MELTON MOWBRAY, a market town in the Melton parliamentary division of Leicestershire, England, pleasantly situated in a fertile vale, at the confluence of the Wreake and the Eye. Pop. of urban district (1901), 7454. It is 105 m. N.N.W. from London by the Midland railway, and is served by a joint branch of the London & North Western and Great Northern railways. The church of St Mary, a fine cruciform structure, Early English and later, with a lofty and richly ornamented central tower, was enlarged in the reign of Elizabeth. Melton is the centre of a celebrated hunting district, in connexion with which there are large stables in the town. It is known for its pork pies, and has a trade in Stilton cheese. There are breweries and tanneries and an important cattle market. There are blast furnaces in the neighbouring parish of Asfordby for the smelting of the abundant supply of iron ore in the district. During the Civil War Melton was in February 1644 the scene of a defeat of the parliamentary forces by the royalists. It is the birthplace of John Henley the orator (1692-1759).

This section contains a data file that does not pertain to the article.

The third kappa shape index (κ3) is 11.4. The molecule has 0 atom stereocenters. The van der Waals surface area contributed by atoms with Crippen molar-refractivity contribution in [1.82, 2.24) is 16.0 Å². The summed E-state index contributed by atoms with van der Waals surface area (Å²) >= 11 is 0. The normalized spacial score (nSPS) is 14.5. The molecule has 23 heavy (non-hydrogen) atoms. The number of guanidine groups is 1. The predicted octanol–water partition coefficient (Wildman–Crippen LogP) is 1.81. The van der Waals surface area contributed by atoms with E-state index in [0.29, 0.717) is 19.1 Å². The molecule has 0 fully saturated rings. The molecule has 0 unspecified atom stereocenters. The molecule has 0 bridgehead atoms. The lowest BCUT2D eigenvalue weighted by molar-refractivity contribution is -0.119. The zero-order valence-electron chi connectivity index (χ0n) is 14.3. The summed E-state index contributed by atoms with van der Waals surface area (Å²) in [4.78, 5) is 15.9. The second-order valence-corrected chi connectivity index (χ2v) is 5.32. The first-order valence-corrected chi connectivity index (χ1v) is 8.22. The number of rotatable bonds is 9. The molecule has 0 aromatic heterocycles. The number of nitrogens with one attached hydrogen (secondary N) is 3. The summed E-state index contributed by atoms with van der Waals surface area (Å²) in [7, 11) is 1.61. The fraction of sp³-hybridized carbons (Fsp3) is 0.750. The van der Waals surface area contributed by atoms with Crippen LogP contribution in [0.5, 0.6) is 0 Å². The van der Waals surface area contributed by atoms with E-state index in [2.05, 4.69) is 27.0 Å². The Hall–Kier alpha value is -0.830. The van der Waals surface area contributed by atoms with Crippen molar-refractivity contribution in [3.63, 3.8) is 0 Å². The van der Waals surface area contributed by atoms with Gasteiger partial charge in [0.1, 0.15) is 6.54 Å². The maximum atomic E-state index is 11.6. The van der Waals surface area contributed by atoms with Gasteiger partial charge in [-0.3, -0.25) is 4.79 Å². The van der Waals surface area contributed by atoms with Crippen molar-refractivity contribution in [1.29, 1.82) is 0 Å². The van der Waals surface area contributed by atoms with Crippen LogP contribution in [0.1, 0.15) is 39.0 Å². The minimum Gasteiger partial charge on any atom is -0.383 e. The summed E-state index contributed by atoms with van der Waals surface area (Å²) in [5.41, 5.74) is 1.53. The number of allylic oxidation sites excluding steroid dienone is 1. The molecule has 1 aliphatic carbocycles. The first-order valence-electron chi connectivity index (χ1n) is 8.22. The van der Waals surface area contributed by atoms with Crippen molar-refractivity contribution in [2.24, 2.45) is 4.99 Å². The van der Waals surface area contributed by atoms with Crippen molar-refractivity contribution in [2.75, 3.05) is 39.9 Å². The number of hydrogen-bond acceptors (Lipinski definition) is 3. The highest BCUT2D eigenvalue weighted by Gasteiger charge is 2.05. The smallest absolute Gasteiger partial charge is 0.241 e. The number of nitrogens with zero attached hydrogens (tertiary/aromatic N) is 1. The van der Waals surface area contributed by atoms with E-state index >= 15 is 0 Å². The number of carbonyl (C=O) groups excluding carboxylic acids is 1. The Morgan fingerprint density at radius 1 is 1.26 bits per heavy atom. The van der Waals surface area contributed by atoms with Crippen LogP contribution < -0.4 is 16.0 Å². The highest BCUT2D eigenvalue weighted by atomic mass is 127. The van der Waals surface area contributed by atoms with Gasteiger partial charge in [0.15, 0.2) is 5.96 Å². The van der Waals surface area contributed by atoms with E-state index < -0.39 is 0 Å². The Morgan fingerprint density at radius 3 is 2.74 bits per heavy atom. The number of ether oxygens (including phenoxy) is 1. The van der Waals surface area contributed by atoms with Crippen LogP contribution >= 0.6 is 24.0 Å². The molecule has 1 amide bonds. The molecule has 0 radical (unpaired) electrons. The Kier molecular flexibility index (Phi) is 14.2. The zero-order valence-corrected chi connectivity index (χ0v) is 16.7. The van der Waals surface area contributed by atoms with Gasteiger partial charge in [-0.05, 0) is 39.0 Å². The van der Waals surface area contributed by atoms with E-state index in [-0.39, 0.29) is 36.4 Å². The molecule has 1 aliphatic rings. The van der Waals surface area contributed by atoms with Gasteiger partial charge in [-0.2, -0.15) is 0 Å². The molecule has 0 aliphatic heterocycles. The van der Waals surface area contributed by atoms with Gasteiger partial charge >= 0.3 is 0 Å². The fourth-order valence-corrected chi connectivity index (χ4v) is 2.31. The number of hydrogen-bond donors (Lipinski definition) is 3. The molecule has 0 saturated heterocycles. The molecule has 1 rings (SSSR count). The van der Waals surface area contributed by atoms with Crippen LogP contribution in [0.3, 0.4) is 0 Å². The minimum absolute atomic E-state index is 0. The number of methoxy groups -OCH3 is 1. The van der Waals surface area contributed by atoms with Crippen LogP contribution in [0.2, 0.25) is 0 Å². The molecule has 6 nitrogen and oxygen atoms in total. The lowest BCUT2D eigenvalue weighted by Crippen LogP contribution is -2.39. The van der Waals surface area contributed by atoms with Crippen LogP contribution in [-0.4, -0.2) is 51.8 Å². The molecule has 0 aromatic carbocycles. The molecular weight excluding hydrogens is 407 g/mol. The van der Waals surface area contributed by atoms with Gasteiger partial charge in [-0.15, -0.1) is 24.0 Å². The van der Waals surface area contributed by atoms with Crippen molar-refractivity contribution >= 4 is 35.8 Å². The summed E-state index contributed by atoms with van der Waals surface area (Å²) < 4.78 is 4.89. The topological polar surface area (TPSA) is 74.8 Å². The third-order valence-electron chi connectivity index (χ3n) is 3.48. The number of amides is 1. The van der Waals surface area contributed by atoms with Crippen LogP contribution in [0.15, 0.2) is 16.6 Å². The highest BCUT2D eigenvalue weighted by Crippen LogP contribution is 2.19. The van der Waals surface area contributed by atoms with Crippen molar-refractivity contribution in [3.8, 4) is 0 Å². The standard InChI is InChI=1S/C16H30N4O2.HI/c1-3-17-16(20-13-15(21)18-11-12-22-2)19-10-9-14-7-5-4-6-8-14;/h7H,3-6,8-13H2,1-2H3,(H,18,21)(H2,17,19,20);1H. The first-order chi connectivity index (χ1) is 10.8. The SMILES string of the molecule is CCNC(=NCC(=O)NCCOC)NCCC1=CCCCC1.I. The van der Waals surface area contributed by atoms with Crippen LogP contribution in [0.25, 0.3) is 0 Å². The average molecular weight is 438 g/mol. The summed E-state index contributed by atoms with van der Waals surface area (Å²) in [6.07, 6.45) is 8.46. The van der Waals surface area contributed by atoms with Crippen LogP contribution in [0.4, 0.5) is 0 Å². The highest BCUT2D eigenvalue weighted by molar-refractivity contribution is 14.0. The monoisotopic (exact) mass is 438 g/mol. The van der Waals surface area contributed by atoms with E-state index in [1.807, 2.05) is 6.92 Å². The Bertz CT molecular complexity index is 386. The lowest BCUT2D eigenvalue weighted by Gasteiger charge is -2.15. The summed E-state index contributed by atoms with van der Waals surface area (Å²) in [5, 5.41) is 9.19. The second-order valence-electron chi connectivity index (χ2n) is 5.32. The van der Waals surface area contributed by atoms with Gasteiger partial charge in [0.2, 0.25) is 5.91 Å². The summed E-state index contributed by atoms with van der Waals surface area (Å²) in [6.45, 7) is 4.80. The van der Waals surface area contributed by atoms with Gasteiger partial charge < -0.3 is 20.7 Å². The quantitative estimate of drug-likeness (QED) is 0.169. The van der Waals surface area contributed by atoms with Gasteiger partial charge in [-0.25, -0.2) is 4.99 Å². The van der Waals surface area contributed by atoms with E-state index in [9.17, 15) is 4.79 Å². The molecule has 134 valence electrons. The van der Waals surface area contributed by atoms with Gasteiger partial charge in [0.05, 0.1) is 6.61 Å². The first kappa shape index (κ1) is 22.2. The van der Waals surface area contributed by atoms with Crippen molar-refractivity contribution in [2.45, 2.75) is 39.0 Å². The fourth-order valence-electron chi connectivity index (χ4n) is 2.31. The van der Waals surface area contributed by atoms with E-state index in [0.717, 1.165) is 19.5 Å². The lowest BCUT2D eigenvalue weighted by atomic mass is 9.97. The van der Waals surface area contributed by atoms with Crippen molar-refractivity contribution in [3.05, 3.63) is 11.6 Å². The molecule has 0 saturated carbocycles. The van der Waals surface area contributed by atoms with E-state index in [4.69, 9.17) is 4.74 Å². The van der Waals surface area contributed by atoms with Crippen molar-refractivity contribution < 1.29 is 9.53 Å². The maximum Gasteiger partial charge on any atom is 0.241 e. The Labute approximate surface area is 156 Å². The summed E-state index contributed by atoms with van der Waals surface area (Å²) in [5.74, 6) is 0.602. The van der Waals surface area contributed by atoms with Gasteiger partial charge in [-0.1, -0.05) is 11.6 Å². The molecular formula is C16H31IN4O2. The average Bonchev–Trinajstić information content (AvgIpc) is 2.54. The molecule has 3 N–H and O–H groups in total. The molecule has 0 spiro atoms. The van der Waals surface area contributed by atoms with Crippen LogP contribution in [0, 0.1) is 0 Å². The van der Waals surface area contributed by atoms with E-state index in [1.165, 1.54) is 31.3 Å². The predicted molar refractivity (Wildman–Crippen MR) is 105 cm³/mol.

Note - this article incorporates content from Encyclopaedia Britannica, Eleventh Edition, (1910-1911)